Carpet manufacturer Victoria, is an example of where a financial engineer has actually (apparently) made a huge success of a buy amp; build. It also had the added negative of a massively extreme management share bonus scheme. Yet it’s worked astonishingly well – just look at the share price over the last 3 years:
The acquisition today looks very sensible – Ezi Floor is an underlay manufacturer (in the UK). It’s being bought for £6.5m initial consideration, and a further £6.5m payable over 4 years in annual instalments.
On top of that, there are additional contingent payments, up to a maximum of a further £6.5m, entirely based on performance targets, with management staying on for 4 years. So this element of the consideration looks like it will be self-funding, if I’ve understood the RNS correctly.
My opinion – this looks like another cracking deal, at 5.5x EBITDA. Plus Victoria says that, as before, it will look to improve margins from better sourcing of raw materials. So that could lower the acquisition multiple further.
This company really does seem to be on a roll [groans]. Unless I’ve missed something, it looks as if the buy, build amp; improve strategy here is working astonishingly well.
Furthermore, as the company said recently, it is benefiting from sterling’s devaluation, as Dutch/Belgian competition are being forced to increase their prices in the UK – thus giving Victoria a lovely opportunity to increase its own UK market share, at the same time as potentially even increasing its profit margins.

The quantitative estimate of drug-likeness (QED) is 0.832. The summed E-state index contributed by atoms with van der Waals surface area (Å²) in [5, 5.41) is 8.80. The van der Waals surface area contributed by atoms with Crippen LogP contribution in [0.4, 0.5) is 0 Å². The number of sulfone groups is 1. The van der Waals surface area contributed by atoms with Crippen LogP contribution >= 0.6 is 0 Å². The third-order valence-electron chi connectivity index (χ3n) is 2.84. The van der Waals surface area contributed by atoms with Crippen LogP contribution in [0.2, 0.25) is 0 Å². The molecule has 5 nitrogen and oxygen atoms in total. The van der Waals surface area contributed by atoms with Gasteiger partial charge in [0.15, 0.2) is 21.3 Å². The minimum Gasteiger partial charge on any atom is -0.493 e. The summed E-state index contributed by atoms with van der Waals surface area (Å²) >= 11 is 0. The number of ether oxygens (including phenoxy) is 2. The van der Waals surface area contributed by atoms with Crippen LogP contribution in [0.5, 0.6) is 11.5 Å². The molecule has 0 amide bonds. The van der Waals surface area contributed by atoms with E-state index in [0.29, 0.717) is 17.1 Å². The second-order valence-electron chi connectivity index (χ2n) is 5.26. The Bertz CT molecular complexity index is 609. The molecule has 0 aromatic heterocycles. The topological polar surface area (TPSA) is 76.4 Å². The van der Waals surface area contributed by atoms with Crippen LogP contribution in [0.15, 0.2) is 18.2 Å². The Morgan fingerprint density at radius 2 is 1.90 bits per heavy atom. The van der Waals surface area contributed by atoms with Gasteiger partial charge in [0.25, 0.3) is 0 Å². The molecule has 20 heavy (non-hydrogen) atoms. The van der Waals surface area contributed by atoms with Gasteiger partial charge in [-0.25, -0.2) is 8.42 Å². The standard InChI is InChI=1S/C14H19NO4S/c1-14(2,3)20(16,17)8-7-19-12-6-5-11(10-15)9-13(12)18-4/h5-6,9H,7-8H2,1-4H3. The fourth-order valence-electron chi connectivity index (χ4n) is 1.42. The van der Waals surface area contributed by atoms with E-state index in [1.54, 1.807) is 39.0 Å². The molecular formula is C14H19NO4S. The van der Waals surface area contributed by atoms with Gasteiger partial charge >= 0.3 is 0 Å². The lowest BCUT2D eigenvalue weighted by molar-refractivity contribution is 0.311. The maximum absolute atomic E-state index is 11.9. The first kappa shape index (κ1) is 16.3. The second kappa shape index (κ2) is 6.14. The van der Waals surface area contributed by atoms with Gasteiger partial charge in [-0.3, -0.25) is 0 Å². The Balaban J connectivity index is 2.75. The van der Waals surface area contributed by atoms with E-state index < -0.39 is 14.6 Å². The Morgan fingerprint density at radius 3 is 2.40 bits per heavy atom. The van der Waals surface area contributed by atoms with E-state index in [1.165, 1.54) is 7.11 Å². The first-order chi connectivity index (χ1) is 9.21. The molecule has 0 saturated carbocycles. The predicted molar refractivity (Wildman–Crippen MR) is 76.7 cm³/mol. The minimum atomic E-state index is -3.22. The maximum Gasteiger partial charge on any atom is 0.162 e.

The story here just seems to get better amp; better. Brokers are upgrading forecasts every few months, so the PER is not looking stretched, despite the share price zooming up.
Share price: 11.75p (down 9.6% today)
No. shares: 178.9m
Market cap: £21.0m
Final results, y/e 31 Mar 2016 – this company has been in a mess for some time. A good summary (even if I say so myself!) of the issues is here in my last comments on 15 Jul 2016.
Obviously, note that these accounts are very late (31 March year end!), due no doubt to wrangling with the new auditors. Also, a kitchen-sink job was expected, as noted in my comments on 15 July.
Skimming through the figures today, can of worms is the only conclusion. There’s so much detail to plough through, I’m not going to get into it all – there’s no point, as I wouldn’t consider buying any shares in this company.
The audit report is as rare as a penny black – it’s qualified. So it’s worth reading, to see what a qualified audit report looks like. There are several items where the auditors were not able to obtain satisfactory audit evidence. This is supposedly due to the timescales involved in getting the accounts out before the 6 month deadline. However, quite why 6 months is a demanding timescale, when most companies manage with less than half that time, is a mystery. IT’s clearly highly unsatisfactory, and suggests to me that the kitchen sink has only been partially drained.
The biggest item in the audit report is this one;
In respect of the contingent liabilities arising from investment products that were sold previously as disclosed in note 28a, we were unable to obtain sufficient appropriate audit evidence to support the completeness and accuracy of the Director’s assessment of the contingent liability being £64.3m..
There are other, smaller items of uncertainty too.
There’s also a going concern question mark in the audit report;